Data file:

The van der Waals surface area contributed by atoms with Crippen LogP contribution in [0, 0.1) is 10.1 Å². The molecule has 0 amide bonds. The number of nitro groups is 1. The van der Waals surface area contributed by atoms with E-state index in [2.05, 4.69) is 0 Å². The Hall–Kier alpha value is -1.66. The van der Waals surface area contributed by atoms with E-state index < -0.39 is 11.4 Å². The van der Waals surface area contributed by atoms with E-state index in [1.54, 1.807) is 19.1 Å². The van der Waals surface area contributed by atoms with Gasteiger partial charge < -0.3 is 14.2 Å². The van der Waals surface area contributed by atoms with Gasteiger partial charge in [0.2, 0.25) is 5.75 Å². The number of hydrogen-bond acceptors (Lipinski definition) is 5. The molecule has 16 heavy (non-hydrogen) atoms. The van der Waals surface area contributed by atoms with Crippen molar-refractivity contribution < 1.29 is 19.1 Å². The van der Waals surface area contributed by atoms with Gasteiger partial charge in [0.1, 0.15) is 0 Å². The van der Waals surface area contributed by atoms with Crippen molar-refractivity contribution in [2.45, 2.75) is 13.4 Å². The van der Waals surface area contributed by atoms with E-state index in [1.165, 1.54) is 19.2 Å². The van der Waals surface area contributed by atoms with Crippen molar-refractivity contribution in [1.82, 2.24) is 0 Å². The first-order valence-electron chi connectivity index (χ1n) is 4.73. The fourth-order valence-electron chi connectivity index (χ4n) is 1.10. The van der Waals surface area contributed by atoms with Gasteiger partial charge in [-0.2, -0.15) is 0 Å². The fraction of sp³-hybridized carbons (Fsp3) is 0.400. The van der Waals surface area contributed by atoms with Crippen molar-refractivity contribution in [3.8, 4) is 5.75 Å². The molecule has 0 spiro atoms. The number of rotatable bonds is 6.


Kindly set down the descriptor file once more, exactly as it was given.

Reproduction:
The van der Waals surface area contributed by atoms with Crippen LogP contribution in [0, 0.1) is 10.1 Å². The molecule has 0 amide bonds. The number of nitro groups is 1. The van der Waals surface area contributed by atoms with E-state index in [2.05, 4.69) is 0 Å². The Hall–Kier alpha value is -1.66. The van der Waals surface area contributed by atoms with E-state index < -0.39 is 11.4 Å². The van der Waals surface area contributed by atoms with E-state index in [1.54, 1.807) is 19.1 Å². The van der Waals surface area contributed by atoms with Gasteiger partial charge < -0.3 is 14.2 Å². The van der Waals surface area contributed by atoms with Gasteiger partial charge in [0.2, 0.25) is 5.75 Å². The number of hydrogen-bond acceptors (Lipinski definition) is 5. The molecule has 16 heavy (non-hydrogen) atoms. The van der Waals surface area contributed by atoms with Crippen molar-refractivity contribution < 1.29 is 19.1 Å². The van der Waals surface area contributed by atoms with Gasteiger partial charge in [0.1, 0.15) is 0 Å². The van der Waals surface area contributed by atoms with Crippen molar-refractivity contribution in [2.45, 2.75) is 13.4 Å². The van der Waals surface area contributed by atoms with E-state index in [1.165, 1.54) is 19.2 Å². The van der Waals surface area contributed by atoms with Crippen molar-refractivity contribution in [1.82, 2.24) is 0 Å². The first-order valence-electron chi connectivity index (χ1n) is 4.73. The fourth-order valence-electron chi connectivity index (χ4n) is 1.10. The van der Waals surface area contributed by atoms with Gasteiger partial charge in [-0.2, -0.15) is 0 Å². The fraction of sp³-hybridized carbons (Fsp3) is 0.400. The van der Waals surface area contributed by atoms with Crippen molar-refractivity contribution in [3.8, 4) is 5.75 Å². The molecule has 0 spiro atoms. The number of rotatable bonds is 6.